Ars Magna

Ars Magna painting


Detail one for Ars Magna


Detail two for Ars Magna


This was a large painting I did in school for a STEAM exhibition: Science, Technology, Engineering, Arts, and Math. The objective was to create works of art based upon talks given by a science professor at the university, to increase the dialog between artists and scientists. An article on the exhibition was written for UCF Today.

Artist Statement:


This project embodies three ideas: the inquiry into the philosophical roots of the scientific process, a reminder of the mutability of scientific discovery dependent upon human insight and logic, and the commonalities that underlie all human pursuits from science to religion. The geometric form of a circle—the only “perfect” shape, carries with it ideas of continuity, connectivity, and entrapment.


This piece is a simple reminder that the conclusions we reach in any field are inextricably connected. And even though collective knowledge constantly undergoes refining, revision, and sometimes destruction, discoveries in the field of science affect all other areas of study, and vice-versa.



Science as a living, breathing entity, is the product of human thought and perception. Science is not to be confused with truth, though it is, in its purest sense, the rational pursuit of it. Science is evolutionary, and aspires to constant revision in ever-tightening circles that encompass truth. It is, however, as a whole, subject to the hands through which it has been passed through history, and the accuracy of these circles are dependent upon the deftness of the hand with which the circles are drawn.


Ramon Llull’s was one such hand. After witnessing the machinations of Muslim scientists and astronomers, he created a logic machine in the 1200s based on some of the zairjas he encountered, naming it the “Ars Magna” or “Ars Generalis Ultima.” It is also known by the name “Ars Combinatoria.” Lull crafted a systematic inquiry into metaphysics and the nature of God Himself, fashioned and outlined in a geometric shape now known as a Lullian circle. Though his inquiry dealt more with metaphysics than the observable universe, he is commended not only in his systematic organization of logic but also his profound attempt to quantify the metaphysical realm. His creation of his Ars Magna was foundational for logicians and mathemeticians that would follow, prominently, Giordano Bruno, the astronomer who first identified the Sun as a star, and the philosopher/mathematician Gottfried Leibniz, credited with advancing the logical and mathematical concepts necessary for the computers that would appear 200 years later (Leibniz is actually credited with being the father of the modern computer). Due primarily to Leibniz, the underlying principles behind the Lullian circle gave rise to permutations and the entire field of computing.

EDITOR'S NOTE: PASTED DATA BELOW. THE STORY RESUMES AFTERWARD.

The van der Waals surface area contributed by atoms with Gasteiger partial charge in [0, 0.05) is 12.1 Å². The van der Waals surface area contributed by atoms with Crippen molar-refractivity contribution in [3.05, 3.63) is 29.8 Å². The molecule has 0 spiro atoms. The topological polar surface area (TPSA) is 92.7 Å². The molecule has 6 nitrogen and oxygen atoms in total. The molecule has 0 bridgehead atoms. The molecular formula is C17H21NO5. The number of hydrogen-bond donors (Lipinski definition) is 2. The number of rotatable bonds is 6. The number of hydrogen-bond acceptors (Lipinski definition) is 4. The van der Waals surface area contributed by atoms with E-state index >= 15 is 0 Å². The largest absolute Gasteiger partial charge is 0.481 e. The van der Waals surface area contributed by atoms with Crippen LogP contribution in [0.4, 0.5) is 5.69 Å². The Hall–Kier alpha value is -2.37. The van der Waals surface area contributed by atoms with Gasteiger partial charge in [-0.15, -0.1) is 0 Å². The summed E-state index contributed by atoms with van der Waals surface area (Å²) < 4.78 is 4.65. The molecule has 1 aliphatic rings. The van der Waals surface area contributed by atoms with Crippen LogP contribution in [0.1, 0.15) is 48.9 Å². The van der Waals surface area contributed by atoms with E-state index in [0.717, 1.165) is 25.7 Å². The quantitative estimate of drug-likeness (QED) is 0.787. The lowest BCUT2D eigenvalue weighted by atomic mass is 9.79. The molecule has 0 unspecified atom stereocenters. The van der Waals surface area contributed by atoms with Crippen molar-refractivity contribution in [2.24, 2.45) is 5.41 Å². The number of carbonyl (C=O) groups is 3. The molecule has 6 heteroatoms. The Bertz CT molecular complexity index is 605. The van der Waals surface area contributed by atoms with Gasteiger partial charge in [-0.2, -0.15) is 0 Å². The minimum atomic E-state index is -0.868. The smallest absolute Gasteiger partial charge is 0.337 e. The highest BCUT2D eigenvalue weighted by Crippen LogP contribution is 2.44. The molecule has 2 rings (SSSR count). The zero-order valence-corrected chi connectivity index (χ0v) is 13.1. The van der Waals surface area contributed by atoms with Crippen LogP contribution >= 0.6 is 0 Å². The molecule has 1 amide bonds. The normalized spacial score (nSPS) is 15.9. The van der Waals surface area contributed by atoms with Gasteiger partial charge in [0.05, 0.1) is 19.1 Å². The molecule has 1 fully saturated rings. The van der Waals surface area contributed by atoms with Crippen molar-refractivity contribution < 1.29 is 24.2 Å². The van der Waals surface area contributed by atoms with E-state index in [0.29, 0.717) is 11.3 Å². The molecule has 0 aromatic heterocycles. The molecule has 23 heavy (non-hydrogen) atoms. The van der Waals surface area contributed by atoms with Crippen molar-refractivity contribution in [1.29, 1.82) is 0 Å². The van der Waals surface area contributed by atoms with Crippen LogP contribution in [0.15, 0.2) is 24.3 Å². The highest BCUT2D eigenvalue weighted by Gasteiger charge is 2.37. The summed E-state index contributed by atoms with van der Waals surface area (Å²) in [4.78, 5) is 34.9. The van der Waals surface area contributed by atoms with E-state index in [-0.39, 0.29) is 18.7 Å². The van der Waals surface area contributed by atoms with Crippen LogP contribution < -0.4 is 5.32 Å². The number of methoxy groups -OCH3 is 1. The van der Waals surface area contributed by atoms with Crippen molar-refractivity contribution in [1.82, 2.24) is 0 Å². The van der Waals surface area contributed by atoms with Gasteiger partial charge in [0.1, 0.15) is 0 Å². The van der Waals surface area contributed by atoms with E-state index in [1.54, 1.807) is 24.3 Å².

Interestingly enough, Leibniz didn’t just stop at mathematics and logic. His goal was to create a universal language—an alphabet of human thought—with which ideas and relationships could be expressed using a universal system. He was interested in not simply creating another language ,but breaking down human thought itself into its most fundamental pieces, and then using those fundamental pieces to communicate between humans and machines, or humans and anything else imaginable. Again, Llull was credited for inspiring him to pursue this.


This desire for universality stems from the integration of multiple modes of thought into the human experience. Funneling human perception only through the scientific method is, at best, a severe degradation of what it means to be human. Scientific discovery lacks so many concepts and sensations unique to humanity. Further, the scientific method is a product of humanity; when humanity becomes a product of it, humanity will have effectively used itself to reduce itself.


Rather, human understanding is something much more comprehensive and mysterious than the formulas we ourselves have engineered. It is only after we embrace that which we do not know fully, and that which we cannot know scientifically, that we begin to actually become more complete in our understanding of ourselves and the universe from which we are hewn.